Ken Ken Strategy Sheet

  1. Fill in the single square cages.
  2. Look for gimmes like 3+ (the cage always consists of two squares). This can only be 1/2 or 2/1. I put a 2 in the top of the left (or top) square and a 1 in the top of the right (or bottom) square. Then I put the numbers in the reverse order in the bottom of the squares. At this point we don't know the final ordering of the numbers, but, and this is important, we know that 1 and 2, that's two of the six digits in the row or column, are spoken for, so that later on, when we are working in this row or column, we need only consider the digits 3, 4, 5, and 6.
  3. Same for 4+ in two squares. 3 and 1 are now used up.
  4. Repeat the first step for 11+ (only if the cage is two squares), this time though with the digits 5 and 6. In this case the remaining digits in the row or column can only be 1, 2, 3, and 4.
  5. Same for 5- (all minus cages consist of two squares), taking up 1 and 6, and leaving 2, 3, 4, and 5 for the remaining digits in that row or column.
  6. 25x is a special target number. It can only appear in cages with more than 2-squares and with 5s in two of the squares. 3-square cages are completely determined and higher square cages are undetermined. 125x, with three 5s, is legal, but I've never seen it (in a 6 X 6 puzzle).
  7. Remembering that times cages can have any number of 1s, look for either of the primes 3 or 5 as a target number, that is 3x or 5x. If the cage is two squares, you can proceed to pencil in 3/1 or 5/1 as we did in step one above.
  8. Look for any times cages with a target number ending in 0 or 5. Those targets have a (prime) factor of 5, which, say, unlike 4 or 6, can't be formed by products of smaller numbers (other than 1). Also, unlike the prime 3, 5 can't be combined with another digit to form a larger number. 3 can masquerade as 6, but 5 can't masquerade as 10 (too big). These times cages have a 5 in one square. Pencil a 5 in each square. If it is a 2-square cage, you can actually pencil in two numbers, e.g., 20x is 5/4. Cages with more than 2 squares require some thought. For example, 30x could be 5/2/3 or 5/1/6. I'd fill in only a 5 in the squares, but remember that the remaining squares can only be 2/3 or 1/6. For 2-square cages the 5 and another digit is spoken for in that row or column.
  9. Next are 3/ (3 divides). There are two pairs, or four possbilibities, 6/2 and 3/1. You can pencil in the four possibilities, but maybe some are already eliminated by other entries. Check for that.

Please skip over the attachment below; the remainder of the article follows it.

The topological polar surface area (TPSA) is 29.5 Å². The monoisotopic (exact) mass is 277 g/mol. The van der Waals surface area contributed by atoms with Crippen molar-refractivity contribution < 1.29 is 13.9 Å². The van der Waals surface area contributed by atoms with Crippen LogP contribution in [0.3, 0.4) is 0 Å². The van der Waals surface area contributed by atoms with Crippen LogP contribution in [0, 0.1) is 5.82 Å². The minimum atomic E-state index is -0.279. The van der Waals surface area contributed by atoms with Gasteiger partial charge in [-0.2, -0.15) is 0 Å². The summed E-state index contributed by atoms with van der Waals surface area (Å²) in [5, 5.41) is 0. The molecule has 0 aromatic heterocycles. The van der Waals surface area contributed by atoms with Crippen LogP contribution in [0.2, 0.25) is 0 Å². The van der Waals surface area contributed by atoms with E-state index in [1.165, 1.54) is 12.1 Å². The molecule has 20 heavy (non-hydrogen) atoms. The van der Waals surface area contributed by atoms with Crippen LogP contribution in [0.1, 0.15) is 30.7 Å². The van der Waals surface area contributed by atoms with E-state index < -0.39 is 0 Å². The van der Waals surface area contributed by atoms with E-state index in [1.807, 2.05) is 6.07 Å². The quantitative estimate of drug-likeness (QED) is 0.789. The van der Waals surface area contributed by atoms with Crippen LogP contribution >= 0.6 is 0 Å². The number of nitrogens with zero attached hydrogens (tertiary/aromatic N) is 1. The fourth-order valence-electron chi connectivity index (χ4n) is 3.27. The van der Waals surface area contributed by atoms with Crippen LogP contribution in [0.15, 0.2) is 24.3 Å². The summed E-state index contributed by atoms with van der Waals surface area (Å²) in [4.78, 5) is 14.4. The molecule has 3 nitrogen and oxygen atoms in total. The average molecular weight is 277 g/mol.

10. 2/ have three possible pairs, 6/3, 4/2, and 2/1, which means 6 possibilities. Check for any that you can eliminate.
  11. For cages with multiplicative targets it often helps to write out the (unique) prime factorization of the target. There can only be three different prime factors, 2, 3, and 5. For example, you will never see 14x. If the cage consists of two squares, the factorization may determine the two entries, e.g., 8 = 2 * 2 * 2, so the entries have to be 4 and 2, in some order. However, 12x (2 * 2 * 3) in two squares could be either 3 and 4 or 2 and 6. 12x in three squares has differing possibilities depending on whether the squares are colinear or not. If they are colinear, you can't have 2, 2, and 3, but those entries are OK if you have non-colinear squares so that you can put the two 2's in different rows (or columns). And three (or more) squares gives room for 1s, as in 1, 3, and 4, or 1, 2, and 6.
  12. An odd multiplicative target, e.g., 45x, can't have a 6 in it. It could have a 3, however, as in 45x.
  13. If an odd multiplicative target is not divisible by 3 (check by adding digits or test dividing by 3), e.g., 25x, it can't have either a 3 or 6.
  14. Sometimes, you can quickly determine the numbers that are not in a cage, narrowing the possibilities for the rest of the row or column. The target 4- cannot have a 3 or 4 in either of its squares.
  15. Multiplicative targets without a 5 in their prime factorization, say 36, eliminate the digit 5 from all of their squares. Likewise, multiplicative targets without a 3 in their prime factorization, say 40, eliminate both 3 and 6 from their squares. And multiplicative targets without a 2 in their prime factorization, say 45, cannot have a 2, 4, or 6 in their makeup.
  16. Any mutiplicative target with a single 2 in it's prime factorization, cannot have a 4 in any square. To have a 4 requires not just an even target, but one with at least 2 2s in its factorization, like 20.
  17. A 3 divide target cannot have a 4 or 5 in either square.
  18. A 2 divide target cannot have a 5 in either square.

That ought to get you started. Go for it!